When I think about everything that has happened over the past year, it now seems clear that God was making a way when we could not see a way. God had the prophet Isaiah remind God’s people that he is the God who makes a way. ” Thus says the Lord, who makes a way in the sea, a path in the mighty waters . . . . I will make a way in the wilderness and rivers in the desert.” Isaiah 43:16,19b
Just last November. as I was writing our year-end appeal letter, the Holland Deacons’ Conference (HDC) was facing some very significant challenges. At the time, it was very difficult to see a way through or out of them. Some of the challenges we were facing included
Community programs and services for adults with developmental disabilities had been either significantly reduced or eliminated altogether earlier that fall
Kandu closing its doors resulted in most of the 30 men and women living at My Brother’s and Sister’s Houses (MBSH) staying home two or more days each week—not including weekends—without work or activities in the community
Daytime staffing was required for the very first time at each our homes as a result of residents being home on weekdays
Government food assistance for MBSH residents had either been substantially reduced (80- 90%) or eliminated altogether
Transportation services to and from community programs for residents from one of our homes was eliminated; this same home is also in an area not presently serviced by MAX (local provider of public transportation in the Holland area)
The original Brother’s House needed to be replaced because it did not meet government accessibility requirements or provide a separate living area for live-in staff
New requirements from the federal government challenged the very existence of group living situations like MBSH, Benjamin’s Hope, and many
Despite all of these challenges, the leadership of the HDC believed that we were doing what God had called us to do and that God would make a way … even though how, when and what that might look like was not at all clear.
Now, one year later, I can write and share the following with you about how God has provided and made—and continues to make—a way forward for HDC’s ministry with adults with intellectual and developmental disabilities.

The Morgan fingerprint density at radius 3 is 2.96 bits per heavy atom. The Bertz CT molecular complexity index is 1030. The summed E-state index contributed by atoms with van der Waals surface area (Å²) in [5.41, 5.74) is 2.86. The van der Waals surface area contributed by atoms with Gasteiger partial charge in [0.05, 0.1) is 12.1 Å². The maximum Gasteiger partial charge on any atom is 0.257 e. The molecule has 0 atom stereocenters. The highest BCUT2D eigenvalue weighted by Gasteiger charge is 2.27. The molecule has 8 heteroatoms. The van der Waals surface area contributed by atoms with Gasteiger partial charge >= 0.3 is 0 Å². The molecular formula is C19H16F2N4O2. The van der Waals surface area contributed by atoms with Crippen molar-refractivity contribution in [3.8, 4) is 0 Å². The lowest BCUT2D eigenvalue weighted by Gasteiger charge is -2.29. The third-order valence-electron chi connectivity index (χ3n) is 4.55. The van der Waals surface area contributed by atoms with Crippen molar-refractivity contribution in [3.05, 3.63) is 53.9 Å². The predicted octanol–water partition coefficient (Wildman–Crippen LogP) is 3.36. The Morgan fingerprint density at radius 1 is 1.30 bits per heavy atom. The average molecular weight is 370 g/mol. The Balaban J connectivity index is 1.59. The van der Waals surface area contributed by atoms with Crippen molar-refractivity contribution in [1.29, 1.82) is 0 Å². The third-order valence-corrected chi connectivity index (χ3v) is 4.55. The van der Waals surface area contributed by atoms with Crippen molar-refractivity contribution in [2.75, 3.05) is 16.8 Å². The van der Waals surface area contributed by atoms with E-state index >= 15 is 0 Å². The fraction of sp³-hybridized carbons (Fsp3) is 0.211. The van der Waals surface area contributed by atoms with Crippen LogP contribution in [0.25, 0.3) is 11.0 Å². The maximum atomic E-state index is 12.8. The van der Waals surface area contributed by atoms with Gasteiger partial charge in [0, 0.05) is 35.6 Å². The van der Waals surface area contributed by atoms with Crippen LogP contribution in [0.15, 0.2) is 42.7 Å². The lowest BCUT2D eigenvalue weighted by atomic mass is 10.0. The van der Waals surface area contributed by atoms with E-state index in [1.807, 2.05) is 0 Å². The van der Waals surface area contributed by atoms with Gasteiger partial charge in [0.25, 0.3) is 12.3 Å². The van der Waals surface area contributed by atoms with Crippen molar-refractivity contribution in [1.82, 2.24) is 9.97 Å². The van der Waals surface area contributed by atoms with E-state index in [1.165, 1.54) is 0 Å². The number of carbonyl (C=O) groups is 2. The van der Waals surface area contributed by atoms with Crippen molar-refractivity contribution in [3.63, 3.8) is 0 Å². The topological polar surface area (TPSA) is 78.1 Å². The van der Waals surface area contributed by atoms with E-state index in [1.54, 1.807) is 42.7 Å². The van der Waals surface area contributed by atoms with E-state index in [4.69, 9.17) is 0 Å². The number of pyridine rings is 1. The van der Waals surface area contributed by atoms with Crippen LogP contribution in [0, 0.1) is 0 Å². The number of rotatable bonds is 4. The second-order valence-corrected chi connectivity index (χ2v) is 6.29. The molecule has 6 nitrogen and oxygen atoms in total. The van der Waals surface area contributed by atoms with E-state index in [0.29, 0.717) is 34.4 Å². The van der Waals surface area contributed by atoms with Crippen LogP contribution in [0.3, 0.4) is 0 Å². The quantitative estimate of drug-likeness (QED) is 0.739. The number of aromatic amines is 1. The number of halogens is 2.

Government food assistance received by MBSH residents-along with many others in similar living situations-while not brought back to previous levels, has increased during the past year
Generous support from churches and friends helped considerably to offset the unexpected increases for additional staffing, food, and other
Changes made to some of the more challenging government requirements for homes like MBSH–resulting largely from public response–are no longer seen as a pending threat to their existence.
Many MBSH residents now have jobs in the community
Recognition of and support for the need to provide transportation is growing. During the past year, we have been meeting and working with representatives from State and local governments as well as service providers to address the need for transportation. In the meantime, the leadership of HDC decided to begin providing some limited transportation primarily for MBSH residents living in an area without access to public or affordable transportation.
As you might surmise, much of what we have had to do during the past year has had a direct impact on our operating expenses. For example, although a number of our residents are beginning to find employment in the community–most of which are part-time-and participate in some type of day program 2-3 days, we still have residents who are home 2-3 days. As a result, we continue to need staff on weekdays during the day.
Unlike many adult foster care or group homes that receive government funding, My Brother’s and Sister’s House rely heavily on private contributions—primarily from churches, individuals, and businesses—to help cover the costs of operating and staffing our homes 24/7 throughout the year. For 2016, that amount equals approximately $210,000—roughly the difference between what HDC receives from residents for monthly rent/fees (an amount we keep close to what most receive from SSI) and the actual cost to operate our five homes.
With these things in mind, please consider a year-end contribution to HDC this year. We truly could not continue this important ministry without the generous financial support we receive from individuals like you. Your year end gift will help HDC continue providing affordable quality housing, nourishing meals, transportation, needed to support for daily living, spiritual growth opportunities, and a variety of life enriching experiences for the 30 men and women who call My Brother’s and Sister’s Houses “home.”
P.S. If you prefer making a secure online contribution, you can do so right on our website at hdccrc.org/donate
P.P.S. Please consider telling others about and inviting them to support this important ministry of the Holland Deacons’ Conference.